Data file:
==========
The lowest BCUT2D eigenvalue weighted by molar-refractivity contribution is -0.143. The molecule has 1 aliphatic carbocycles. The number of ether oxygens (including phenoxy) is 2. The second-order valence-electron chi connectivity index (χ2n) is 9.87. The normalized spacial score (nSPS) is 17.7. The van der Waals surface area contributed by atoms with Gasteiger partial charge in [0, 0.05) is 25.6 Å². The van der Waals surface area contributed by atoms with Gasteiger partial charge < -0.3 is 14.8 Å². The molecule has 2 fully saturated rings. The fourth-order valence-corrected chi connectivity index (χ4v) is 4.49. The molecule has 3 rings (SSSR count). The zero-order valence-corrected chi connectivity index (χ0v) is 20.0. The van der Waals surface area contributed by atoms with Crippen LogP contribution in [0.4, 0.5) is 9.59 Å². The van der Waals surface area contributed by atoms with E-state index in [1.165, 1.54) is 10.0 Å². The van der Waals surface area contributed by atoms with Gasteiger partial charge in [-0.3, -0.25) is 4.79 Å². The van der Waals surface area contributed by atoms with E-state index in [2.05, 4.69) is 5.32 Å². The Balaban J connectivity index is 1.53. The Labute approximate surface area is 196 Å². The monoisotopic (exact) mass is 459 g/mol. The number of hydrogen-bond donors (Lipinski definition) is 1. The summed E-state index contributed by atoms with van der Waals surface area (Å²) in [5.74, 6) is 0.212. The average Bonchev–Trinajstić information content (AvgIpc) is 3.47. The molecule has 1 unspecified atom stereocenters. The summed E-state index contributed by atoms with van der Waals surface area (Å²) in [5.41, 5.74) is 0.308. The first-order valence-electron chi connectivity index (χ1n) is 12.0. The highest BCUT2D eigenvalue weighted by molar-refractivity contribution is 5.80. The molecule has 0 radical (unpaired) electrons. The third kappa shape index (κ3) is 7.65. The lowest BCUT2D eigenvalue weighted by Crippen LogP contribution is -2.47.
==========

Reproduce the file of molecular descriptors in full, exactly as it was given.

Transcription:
The lowest BCUT2D eigenvalue weighted by molar-refractivity contribution is -0.143. The molecule has 1 aliphatic carbocycles. The number of ether oxygens (including phenoxy) is 2. The second-order valence-electron chi connectivity index (χ2n) is 9.87. The normalized spacial score (nSPS) is 17.7. The van der Waals surface area contributed by atoms with Gasteiger partial charge in [0, 0.05) is 25.6 Å². The van der Waals surface area contributed by atoms with Gasteiger partial charge < -0.3 is 14.8 Å². The molecule has 2 fully saturated rings. The fourth-order valence-corrected chi connectivity index (χ4v) is 4.49. The molecule has 3 rings (SSSR count). The zero-order valence-corrected chi connectivity index (χ0v) is 20.0. The van der Waals surface area contributed by atoms with Crippen LogP contribution in [0.4, 0.5) is 9.59 Å². The van der Waals surface area contributed by atoms with E-state index in [1.165, 1.54) is 10.0 Å². The van der Waals surface area contributed by atoms with Gasteiger partial charge in [-0.3, -0.25) is 4.79 Å². The van der Waals surface area contributed by atoms with E-state index in [2.05, 4.69) is 5.32 Å². The Balaban J connectivity index is 1.53. The Labute approximate surface area is 196 Å². The monoisotopic (exact) mass is 459 g/mol. The number of hydrogen-bond donors (Lipinski definition) is 1. The summed E-state index contributed by atoms with van der Waals surface area (Å²) in [5.74, 6) is 0.212. The average Bonchev–Trinajstić information content (AvgIpc) is 3.47. The molecule has 1 unspecified atom stereocenters. The summed E-state index contributed by atoms with van der Waals surface area (Å²) in [5.41, 5.74) is 0.308. The first-order valence-electron chi connectivity index (χ1n) is 12.0. The highest BCUT2D eigenvalue weighted by molar-refractivity contribution is 5.80. The molecule has 0 radical (unpaired) electrons. The third kappa shape index (κ3) is 7.65. The lowest BCUT2D eigenvalue weighted by Crippen LogP contribution is -2.47.